With Truffaut, his motives do not always seem clear. What is most consistent is the movie's pervasive lethargy. Yes, there are some jolts: the dual casting of Julie Christie as both Montag's wife and his "muse," and Nicholas Roeg's black-on-white-on-RED! cinematography, and some sudden outbursts, both verbal and physical, and the occasional abrupt scene shift--but, more than Bradbury's anxiety over a post-literate video world (and you know he's right), Truffaut seems to focus on the pharmaceuticals and bullying that permeate his version. The effect is of a slow descent punctuated by snarls. Linda Montag pops pills and sinks into the interactive, self-esteem-boosting TV world, where lessons in jiujitsu combine with banalities--and she uses both in her marriage, at one point tumbling Guy (Oskar Werner) into bed with a smoothly executed trip-and-takedown, and elsewhere eager to have her life placidly mirror the congratulatory commonplaces of her favorite interactive program. Montag's superior, "The Captain" (Cyril Cusack) seems a confident professional, a self-contained old-campaigner-turned-bureaucrat--but we see him quick to berate a young man on the street, slapping at him, hectoring like--well, like most of the adults in this film: at one point we view a news broadcast about a crackdown on young men with long hair, shorn in the streets by jubilant officers.

And watching this movie after many years, such scenes made me realize how much this movie depended on the fact that it was made in 1966. Truffaut had latched onto the drugged-out-middle-class trope, fried in the living room, hating the hippies--and the intellectuals, the, ah, bookish. Not the world Bradbury saw, exactly--but close; the book first appeared in 1953, not a good time to be a pinko or a Beat--or a self-proclaimed constant child; consider the famous story about Bradbury and special effects master Ray Harryhausen, promising each other in their youth to never grow up. More Pan than Yippie. Still, Truffaut sees the world Montag flees to, that of the woodland Book People, as a sweet, inter-generational counter-culture that wishes solitude and the bliss of a good book.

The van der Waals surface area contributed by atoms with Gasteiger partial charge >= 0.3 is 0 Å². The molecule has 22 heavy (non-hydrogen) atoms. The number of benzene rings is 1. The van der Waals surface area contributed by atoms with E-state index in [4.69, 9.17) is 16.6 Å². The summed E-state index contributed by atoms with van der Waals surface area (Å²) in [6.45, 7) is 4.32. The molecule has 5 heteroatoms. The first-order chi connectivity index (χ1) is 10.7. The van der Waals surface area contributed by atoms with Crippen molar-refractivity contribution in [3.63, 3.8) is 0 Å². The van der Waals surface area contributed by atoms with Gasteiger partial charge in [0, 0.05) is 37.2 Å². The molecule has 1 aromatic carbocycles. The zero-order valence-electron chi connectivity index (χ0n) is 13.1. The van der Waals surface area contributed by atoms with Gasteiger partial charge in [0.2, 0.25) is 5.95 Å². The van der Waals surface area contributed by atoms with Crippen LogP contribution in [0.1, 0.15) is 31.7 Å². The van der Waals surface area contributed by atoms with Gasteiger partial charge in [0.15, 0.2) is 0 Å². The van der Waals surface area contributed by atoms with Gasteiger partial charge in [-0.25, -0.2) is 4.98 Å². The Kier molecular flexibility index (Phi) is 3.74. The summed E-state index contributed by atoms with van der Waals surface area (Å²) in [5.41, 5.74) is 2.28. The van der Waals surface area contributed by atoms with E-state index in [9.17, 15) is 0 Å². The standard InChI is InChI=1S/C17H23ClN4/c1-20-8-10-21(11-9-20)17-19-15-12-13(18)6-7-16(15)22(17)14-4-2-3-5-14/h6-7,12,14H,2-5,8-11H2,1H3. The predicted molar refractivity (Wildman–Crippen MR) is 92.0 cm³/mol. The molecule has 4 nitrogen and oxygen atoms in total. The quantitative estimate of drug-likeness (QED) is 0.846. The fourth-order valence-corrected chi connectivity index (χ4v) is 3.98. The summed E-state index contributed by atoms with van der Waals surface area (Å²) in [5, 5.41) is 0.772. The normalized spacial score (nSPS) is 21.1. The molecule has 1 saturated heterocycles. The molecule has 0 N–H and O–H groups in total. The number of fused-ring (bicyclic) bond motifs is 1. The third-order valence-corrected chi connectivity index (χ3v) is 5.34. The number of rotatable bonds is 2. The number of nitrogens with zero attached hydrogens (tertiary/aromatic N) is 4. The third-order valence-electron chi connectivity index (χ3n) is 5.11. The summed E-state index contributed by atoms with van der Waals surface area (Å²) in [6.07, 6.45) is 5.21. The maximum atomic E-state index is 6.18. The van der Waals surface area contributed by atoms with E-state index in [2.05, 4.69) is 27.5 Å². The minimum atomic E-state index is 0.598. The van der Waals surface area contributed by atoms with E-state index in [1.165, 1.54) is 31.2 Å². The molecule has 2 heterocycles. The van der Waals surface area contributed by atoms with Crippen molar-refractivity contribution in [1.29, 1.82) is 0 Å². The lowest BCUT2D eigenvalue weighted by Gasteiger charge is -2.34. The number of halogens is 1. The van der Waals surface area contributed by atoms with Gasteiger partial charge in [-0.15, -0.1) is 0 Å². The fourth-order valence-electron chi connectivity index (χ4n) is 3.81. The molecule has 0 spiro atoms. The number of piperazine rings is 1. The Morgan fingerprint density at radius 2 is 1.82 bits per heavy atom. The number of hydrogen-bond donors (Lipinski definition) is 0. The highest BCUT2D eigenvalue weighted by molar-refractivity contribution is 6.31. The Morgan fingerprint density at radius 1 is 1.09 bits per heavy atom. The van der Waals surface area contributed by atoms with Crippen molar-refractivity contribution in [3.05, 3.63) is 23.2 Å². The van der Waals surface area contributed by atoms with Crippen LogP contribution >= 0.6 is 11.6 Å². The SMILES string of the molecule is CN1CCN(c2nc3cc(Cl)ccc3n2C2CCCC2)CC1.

Wait a minute; we seem to be getting back to Bradbury here, the innocent, hopeful smile, the effect of melancholy, the Emersonian love of bare trees and snowfall. Again, I think at the end of the film Truffaut is drawn almost against his will back to the book itself, and its Bradburian confidence in and yearning for the small town, the sublimity of a front porch--actually mentioned in the film, when Montag sees a rocking chair for the first time--and the brave guilelessness of his urge to be "poetic"--which for Bradbury means a kind of vibrating sympathy for the little things, ecstatically making Whitmanesque mountains out of the molehills of the everyday. Both Truffaut and Bradbury seem to work together at the film's end to convey that fear of the losses of 3:00 AM and that affection for the simple sight of someone happily reading, the brisk joy if it, like the snow Truffaut walks the Book People through. Despite his seeming attraction to the youth/freedom-denied elements of the book, Truffaut manages to play notes that are more ephemeral--that is, less political--and more optimistic--that is, less realistic (reading in the snow seems hard work)--to settle like Bradbury's beloved Autumn leaves onto his film's shoulders.